Paul Tedeschi became a World Poker Tour champion when he triumphed in the WPT #01 Omaha High-Low Championship. It was a result that saw Tedeschi turn his $3,200 investment into a cool $92,105 after a three-handed deal involving Dan Shak and Ansii Kinttala.
Tedeschi is from Bastia, France but now calls London, UK home. The French star has live tournament cashes dating back to 2011 and has amassed $2,780,070, placing him 17th in France’s all-time money listings.
Two of Tedeschi’s largest prizes stem from playing in partypoker events. He finished second in the £5,000 buy-in Devilfish Cup, part of the partypoker WPT UK festival, and walked away with £150,000. two years later, Tedeschi was the fourth-place finisher in the $25,500 MILLIONS World event at the Caribbean Poker Party. That result banked Tedeschi a career-best $700,000.
Now he can brag about being a WPT champion, after winning the first of 12 massive Championship Events in the $100 million guaranteed WPTWOC.
“Winning a tournament is always a good feeling,” Tedeschi told the partypoker blog, “and becoming a WPT champion in a format other than No-Limit Hold’em was very exciting.”
The vast majority of Tedeschi’s live tournament cashes come from No-Limit Hold’em events, although there are a handful of mixed game results, including H.O.R.S.E, Seven Card Stud, and Pot-Limit Omaha Hi-Low. Tedeschi may be best known for his Hold’em prowess, but he does actually play plenty of mixed games.
“I mainly play NLHE because we don’t have much choice in general. It’s the game that attracts the most people and generates the biggest prize pool s it’s hard to ignore the game. I have been playing in mixed games for a long time, especially in cash games or in WSOP events in Las Vegas.”
“I really enjoy playing formats other than NLHE because it can become quite repetitive. I decided to enter the WPT PLO8 Championship because it’s one of the games I enjoy the most. After 10 attempts to win a seat in satellites, I finally won my ticket!”
Key Hands On The Way To Victory
Tournament poker, by its very nature, is a swingy format. You can be cruising one minute only to find yourself short stacked. The opposite is also true. A key hand cropped up on Day 1 that, had it gone differently, we’d be writing about a different champion.
Tedeschi held A-A-X-X and his opponent K-K-X-X. The player with kings flopped top set, but Tedeschi spiked an ace on the river to win the hand, double up, and build a platform to climb from.
“Honestly, I would say over the course of the entire tournament I was very successful. I don’t remember losing any pots when all-in preflop. For that hand you mentioned, I don’t remember exactly if it was important in terms of chips, but I flopped the nut low draw with aces and some backdoor outs in a three-bet pot against top set. It was a setup and I think I scooped the pot with the last ace in the deck on the river. It’s an easy game when you run hot, hahaha!”
There was another key hand that stands out for Tedeschi, the one that eliminated Erik Dahlberg in sixth place. You can read about how he hit a flush on the river when against trip eights right here.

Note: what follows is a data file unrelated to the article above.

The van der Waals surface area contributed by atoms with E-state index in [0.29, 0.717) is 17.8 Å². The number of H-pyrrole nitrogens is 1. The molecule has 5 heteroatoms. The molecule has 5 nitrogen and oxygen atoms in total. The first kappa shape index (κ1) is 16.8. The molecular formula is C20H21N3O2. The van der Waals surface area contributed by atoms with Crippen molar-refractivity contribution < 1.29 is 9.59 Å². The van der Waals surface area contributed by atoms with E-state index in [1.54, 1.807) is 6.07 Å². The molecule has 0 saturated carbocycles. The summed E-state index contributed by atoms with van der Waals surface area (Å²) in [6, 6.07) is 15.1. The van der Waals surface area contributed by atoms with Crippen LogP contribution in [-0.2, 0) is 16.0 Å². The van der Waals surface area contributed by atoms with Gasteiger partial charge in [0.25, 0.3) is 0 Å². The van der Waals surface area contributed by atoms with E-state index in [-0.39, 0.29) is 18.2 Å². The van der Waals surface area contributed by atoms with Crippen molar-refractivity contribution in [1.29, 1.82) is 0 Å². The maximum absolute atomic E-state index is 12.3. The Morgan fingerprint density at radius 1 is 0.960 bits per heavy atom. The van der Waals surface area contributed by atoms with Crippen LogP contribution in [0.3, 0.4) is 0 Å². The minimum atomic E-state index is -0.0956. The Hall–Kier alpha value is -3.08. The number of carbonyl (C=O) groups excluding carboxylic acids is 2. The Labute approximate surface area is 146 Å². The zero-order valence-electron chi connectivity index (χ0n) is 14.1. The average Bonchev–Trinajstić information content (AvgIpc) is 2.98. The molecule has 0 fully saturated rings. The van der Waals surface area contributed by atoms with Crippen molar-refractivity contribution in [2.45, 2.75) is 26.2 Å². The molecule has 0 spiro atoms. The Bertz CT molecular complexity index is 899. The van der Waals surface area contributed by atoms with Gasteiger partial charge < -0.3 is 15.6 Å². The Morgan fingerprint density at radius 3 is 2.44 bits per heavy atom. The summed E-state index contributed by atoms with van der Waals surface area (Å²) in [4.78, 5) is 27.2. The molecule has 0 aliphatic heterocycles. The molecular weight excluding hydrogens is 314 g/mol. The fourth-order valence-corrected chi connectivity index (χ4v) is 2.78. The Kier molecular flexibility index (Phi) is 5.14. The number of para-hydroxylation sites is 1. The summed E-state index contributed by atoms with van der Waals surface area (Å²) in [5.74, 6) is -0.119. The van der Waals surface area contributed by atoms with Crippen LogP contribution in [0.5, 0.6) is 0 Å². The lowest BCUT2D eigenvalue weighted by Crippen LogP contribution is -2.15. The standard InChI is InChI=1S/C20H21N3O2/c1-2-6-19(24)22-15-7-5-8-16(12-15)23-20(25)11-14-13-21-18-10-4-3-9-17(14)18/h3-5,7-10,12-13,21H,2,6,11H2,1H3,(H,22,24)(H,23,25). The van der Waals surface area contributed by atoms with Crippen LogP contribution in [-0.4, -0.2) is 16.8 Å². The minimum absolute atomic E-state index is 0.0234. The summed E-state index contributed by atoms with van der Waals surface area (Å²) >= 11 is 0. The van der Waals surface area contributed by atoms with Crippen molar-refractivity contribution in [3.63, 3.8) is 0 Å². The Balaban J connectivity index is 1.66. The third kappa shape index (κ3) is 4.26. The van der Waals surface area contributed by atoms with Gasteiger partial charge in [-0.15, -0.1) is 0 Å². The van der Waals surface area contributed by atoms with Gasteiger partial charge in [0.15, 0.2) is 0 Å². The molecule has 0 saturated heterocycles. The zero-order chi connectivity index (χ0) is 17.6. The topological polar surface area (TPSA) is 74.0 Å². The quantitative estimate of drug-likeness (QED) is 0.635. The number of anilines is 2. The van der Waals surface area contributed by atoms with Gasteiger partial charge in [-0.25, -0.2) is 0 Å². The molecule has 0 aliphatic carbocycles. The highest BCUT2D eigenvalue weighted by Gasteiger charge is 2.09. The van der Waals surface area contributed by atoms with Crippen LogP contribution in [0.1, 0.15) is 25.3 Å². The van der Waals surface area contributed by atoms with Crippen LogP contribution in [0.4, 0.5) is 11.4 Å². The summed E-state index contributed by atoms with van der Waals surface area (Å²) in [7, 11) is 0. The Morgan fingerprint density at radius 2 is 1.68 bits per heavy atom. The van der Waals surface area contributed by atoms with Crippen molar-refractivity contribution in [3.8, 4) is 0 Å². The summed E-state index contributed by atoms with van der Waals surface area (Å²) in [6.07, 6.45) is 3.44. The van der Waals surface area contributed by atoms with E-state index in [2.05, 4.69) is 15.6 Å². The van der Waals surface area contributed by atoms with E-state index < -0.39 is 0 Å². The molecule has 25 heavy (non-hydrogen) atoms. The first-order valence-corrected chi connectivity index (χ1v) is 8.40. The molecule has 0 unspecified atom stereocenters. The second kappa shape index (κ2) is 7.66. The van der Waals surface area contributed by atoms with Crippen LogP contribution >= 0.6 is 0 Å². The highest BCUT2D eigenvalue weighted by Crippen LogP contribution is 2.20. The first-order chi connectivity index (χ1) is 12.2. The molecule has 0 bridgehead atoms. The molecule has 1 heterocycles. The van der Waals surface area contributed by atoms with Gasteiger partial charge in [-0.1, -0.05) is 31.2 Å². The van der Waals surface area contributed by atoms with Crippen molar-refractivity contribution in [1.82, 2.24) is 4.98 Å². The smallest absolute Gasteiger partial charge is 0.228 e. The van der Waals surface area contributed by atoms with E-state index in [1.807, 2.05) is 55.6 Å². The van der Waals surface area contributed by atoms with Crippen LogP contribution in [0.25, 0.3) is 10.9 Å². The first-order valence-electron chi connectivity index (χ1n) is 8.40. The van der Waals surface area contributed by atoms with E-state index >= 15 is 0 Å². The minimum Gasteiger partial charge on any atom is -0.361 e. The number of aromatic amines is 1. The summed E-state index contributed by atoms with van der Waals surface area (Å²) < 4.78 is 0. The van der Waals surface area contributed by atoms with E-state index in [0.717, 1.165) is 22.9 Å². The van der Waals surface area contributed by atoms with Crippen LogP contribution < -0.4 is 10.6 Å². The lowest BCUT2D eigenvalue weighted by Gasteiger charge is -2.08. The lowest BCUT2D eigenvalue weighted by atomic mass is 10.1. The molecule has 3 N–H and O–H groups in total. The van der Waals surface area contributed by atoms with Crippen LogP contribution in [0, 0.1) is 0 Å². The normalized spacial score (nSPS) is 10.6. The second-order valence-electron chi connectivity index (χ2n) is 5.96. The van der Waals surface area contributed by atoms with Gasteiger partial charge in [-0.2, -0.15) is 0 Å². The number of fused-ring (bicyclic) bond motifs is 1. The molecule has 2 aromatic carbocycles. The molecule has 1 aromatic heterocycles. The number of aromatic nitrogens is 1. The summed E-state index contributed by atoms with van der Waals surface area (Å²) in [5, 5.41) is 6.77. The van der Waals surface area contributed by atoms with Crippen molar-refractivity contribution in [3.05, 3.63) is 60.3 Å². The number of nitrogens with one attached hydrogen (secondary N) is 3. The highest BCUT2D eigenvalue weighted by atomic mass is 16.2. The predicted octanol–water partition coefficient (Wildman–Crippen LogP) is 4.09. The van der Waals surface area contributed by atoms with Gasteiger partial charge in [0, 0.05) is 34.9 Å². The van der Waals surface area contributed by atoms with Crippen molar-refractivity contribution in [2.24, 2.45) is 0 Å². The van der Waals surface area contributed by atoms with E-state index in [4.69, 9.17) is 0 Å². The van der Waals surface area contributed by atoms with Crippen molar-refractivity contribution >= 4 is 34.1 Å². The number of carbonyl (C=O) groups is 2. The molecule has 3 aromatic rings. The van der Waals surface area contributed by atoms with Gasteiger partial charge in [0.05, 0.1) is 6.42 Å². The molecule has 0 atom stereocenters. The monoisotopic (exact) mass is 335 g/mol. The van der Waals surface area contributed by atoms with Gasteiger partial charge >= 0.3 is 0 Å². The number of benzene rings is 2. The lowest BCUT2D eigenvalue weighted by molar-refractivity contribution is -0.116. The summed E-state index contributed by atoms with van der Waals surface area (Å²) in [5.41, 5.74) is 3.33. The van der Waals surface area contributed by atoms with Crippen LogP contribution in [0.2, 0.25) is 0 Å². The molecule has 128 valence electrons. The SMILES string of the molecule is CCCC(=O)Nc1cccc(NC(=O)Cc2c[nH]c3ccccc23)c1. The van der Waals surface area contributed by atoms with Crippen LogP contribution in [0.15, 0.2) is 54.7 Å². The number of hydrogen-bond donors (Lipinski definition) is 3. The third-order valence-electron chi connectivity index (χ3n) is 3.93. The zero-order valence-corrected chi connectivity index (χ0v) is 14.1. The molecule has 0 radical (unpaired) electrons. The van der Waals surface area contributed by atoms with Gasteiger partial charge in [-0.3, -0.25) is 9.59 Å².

“This hand was very important, I would have been crippled if I had lost it.”
The final three players decided to strike a deal that brought the curtain down on the event. The deal secured $86,628 for Anssi Kintalla, $87,719 for Dan Shak, and $92,105 and the title of champion for Tedeschi.
“Making a deal was not in my plans but when Anssi asked to see the numbers Dan agreed to check too, so I changed my mind. It’s still a game with a lot of variance so it was better to smooth out the prize pool.”
All the final day’s action was streamed on our Twitch channel, Facebook, YouTube, and our partypoker671.com website, complete with state-of-the-art cards-up coverage. The stream is saved so you can watch it back at your leisure, something Tedeschi has already done.
“After the tournament I watched the stream to look over some hands again. There was a notable hand against Joao Vieira where I was sure he was bluffing but I opted for a weak fold. I will know for next time, hahaha!”
Both the WPT and partypoker teams spent an age devising an online schedule that replicates an authentic live poker experience and one that remains true to the famous WPT brand. How does Tedeschi think we’ve done with that in mind?
“I really like the WPT schedule with a week dedicated to PLO8, a week dedicated to PLO, Hold’em, etc. The buy-ins for the Main Event are perfect to keep the tournament prestigious without having too big a field. There are a lot of satellites and everything is in play to enjoy a good experience, from my point of view. I’m hoping to see other mixed games like H.O.R.S.E. in the next edition.”
Real Names At The Table Are a Positive Feature
One of the ways WPT and ourselves are keeping matters true to poker is by having real names displayed at the table throughout the WPT events. This way you know who you are playing against at all times. Is Tedeschi a fan of real names on show?
“It depends. For me, real names are clearly a positive feature because I know directly who I am dealing with. It’s also better for online press and coverage and for readers to see the real players rather than a simple nickname. After that, I think some people prefer to play anonymously for different reasons. The good compromise is to make the real names visible only for major events.”
Talking of major events, Tedeschi plans to be present and correct in the other 11 Championships events.
“I’m not sure what other events I’ll play yet but I’ll try to enter the other $3,200 Championship Events and the $10,000 Main Event at the end to finish the series in style!”
Thank you to Tedeschi for taking the time to chat with our blog and, of course, a huge congratulations on becoming our first champion of the WPT World Online Championships.
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